Pop Quiz: Anastasia Limestone is (a) the main character in Agatha Christie’s last novel, (b) the band that headlined the second day at Lollapalooza last year, (c) the name of the rock formation that gives the Conservancy’s Blowing Rocks Preserve in Florida its name, or (d) all of the above.
The answer is (of course) “c;” Anastasia limestone is a type of sedimentary rock that most scientists agree was laid down during the last half of the Pleistocene about 120,000 or so years ago. That said, you’re in good company if, even for a second, you wondered if the answer could be “d” because, really, all three choices are perfectly plausible for a name like Anastasia limestone.
In fact, the name isn’t even the most interesting thing about this rock that puts the, well, blow in the rocks of Blowing Rocks Preserve.
A Story of Shells, Corals, Sands and Time
To me, the most interesting thing about Anastasia limestone is its contrasts—it is both dramatic and modest, grand and intimate. You don’t have to look closely to appreciate the awesome beauty of the rocks erupting like geysers during winter storms and high tides. When Atlantic waves shoot through the blow holes, they throw white ribbons of foaming sea water as high as 50 feet into the open Florida sky.
But the rocks also reward closer, more careful inspection. When you look carefully at Anastasia limestone, with its eons-old fossils peppering the surface, you know you’re looking at the visible remnants of an ancient natural history written in sandstone, a story of warm shallow waters, shells, corals, sands and time. The rocks here offer a glimpse of the past when this part of what is now Jupiter Island was a sand bar or the top of a reef that somehow held above the ocean when much of the rest of what is now Florida was repeatedly inundated and drained as the seas rose and fell, and rose and fell.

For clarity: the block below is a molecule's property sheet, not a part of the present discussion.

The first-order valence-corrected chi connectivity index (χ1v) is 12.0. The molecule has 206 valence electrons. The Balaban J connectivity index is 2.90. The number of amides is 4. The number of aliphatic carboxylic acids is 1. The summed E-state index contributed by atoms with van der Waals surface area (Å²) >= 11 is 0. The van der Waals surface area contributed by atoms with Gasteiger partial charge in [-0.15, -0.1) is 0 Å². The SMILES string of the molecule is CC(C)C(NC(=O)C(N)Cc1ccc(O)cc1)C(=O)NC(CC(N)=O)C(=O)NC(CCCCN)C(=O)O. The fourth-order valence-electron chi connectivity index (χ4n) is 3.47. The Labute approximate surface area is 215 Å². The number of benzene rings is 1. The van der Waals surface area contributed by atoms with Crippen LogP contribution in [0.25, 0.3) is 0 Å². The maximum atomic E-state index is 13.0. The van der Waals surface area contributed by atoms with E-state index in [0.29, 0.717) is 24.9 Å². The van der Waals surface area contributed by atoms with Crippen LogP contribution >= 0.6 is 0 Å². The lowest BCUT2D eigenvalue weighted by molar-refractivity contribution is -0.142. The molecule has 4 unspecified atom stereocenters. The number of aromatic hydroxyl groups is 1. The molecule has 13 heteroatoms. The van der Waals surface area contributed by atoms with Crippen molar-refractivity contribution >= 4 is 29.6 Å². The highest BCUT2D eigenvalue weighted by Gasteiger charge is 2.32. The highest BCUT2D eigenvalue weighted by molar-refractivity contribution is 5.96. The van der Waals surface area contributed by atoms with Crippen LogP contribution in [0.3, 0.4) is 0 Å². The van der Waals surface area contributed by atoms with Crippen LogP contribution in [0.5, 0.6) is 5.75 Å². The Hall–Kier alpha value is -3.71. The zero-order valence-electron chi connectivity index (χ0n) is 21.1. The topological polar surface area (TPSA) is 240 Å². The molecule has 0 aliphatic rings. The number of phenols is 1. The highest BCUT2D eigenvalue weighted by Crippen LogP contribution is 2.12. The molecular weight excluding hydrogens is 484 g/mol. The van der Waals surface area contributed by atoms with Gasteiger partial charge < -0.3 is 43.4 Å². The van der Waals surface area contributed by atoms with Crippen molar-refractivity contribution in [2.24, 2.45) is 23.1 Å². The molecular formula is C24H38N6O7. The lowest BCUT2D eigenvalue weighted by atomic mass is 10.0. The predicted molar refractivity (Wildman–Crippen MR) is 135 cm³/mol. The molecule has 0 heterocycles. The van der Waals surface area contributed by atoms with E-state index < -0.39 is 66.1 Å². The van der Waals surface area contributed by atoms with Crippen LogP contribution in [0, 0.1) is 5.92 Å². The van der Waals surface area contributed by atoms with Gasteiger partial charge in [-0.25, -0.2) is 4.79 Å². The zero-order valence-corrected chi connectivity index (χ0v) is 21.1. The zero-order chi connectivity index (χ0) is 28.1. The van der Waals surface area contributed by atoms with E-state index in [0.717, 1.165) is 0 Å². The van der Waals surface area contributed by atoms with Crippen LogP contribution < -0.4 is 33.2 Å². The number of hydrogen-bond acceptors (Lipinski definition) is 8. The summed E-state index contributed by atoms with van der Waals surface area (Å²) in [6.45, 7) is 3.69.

The blowing rocks at Blowing Rocks Preserve are largely the result of that happy accident and because Anastasia limestone is, as one Florida state geologist described it, a kind of “fossiliferous sandstone,” it is primarily composed of calcium carbonate from the remains of animals that lived and died here at the end of the Pleistocene.
Why do the Blowing Rocks Blow?
Calcium carbonate in the limestone is why the Blowing Rocks blow. Well, calcium carbonate and its tendency to erode in interesting and mysterious forms when exposed to acids in rain and sea water. At Blowing Rocks, the rocks blow because they have been eroded over time into wind-, wave- and rain-carved chimneys, ledges and shelves, sea stacks, caves, arches, blow holes and rocky pools.
It’s the blow holes (the holes deeper than 1 meter are also known as “solution pipes”) that are the namesake of Blowing Rocks Preserve. These holes in the rock, open on both ends, are where the irresistible force of the ocean meeting the immovable object of the Anastasia limestone plays out most spectacularly as water blows from the rocks in flumes and fountains.
About that Fossiliferous Sandstone
And while the big drama of the blow holes gets most of the attention, don’t overlook the small dramas recorded in the limestone. Even a cursory glance at the shoreline rocks reveals fossil impressions crisp and clear enough for scientists (and curious amateurs) to identify the individual species that left them.